The Mountain Laurel
The Journal of Mountain Life

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from the
Heart of the Blue Ridge

First Jam

By Diana J. Felts © 1990

Issue: July, 1990

She was a provident woman
None eaten until some were canned.
He liked them fine
Picked warm off the vine.
He was a get it now man.
Each year when the berries were turnin'
They'd argue a while on the stoop
She'd hand him a pail
Which he'd hang on a nail
Then off to the woods he would troop.
He needed no bucket, his harvest
Not destined for conserve or jelly.
He'd go to the patch,
Pick quite a large batch
And carry it home
In his belly.
Then how she would rail
When she saw him
His mustache dyed purple
Not part of his repertoire, sadly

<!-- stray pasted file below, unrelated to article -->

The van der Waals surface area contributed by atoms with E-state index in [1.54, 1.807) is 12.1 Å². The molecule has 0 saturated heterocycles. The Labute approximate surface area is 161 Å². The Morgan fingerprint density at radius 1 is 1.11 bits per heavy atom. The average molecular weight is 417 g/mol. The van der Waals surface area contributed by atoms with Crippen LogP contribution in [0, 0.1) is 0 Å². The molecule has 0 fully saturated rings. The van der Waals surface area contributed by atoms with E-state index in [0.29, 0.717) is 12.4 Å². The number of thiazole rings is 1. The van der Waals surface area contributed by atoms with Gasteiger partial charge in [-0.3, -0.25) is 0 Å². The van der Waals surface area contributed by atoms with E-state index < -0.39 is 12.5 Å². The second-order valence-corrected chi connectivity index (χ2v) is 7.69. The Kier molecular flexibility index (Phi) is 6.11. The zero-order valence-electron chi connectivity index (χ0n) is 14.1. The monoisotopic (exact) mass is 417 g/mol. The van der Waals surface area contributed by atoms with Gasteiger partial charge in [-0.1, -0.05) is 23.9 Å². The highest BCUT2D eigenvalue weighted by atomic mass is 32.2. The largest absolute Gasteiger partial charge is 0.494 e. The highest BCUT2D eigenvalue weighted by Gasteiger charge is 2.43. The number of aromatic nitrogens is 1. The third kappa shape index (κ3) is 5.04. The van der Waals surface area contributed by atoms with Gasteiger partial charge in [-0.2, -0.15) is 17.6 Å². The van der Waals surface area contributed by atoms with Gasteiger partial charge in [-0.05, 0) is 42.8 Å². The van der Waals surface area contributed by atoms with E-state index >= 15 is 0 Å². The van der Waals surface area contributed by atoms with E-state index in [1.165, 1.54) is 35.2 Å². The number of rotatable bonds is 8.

A pie eating grin on his face!
"You did it again!" She'd admonish
He'd try very hard to look sad.
His head would drop down
As he searched for a frown
And he'd look like a hound
Who'd been bad.
Then she'd go out alone,
Do the pickin'
Eating nary a berry herself,
Lug home a large bucket
Of fruit and with luck, it
Might make it up onto the shelf.
His way and hers, how they differed
Yet somehow, they both got the goods.
Which one of them, say,
Did the youngens at play
Go followin' into the woods?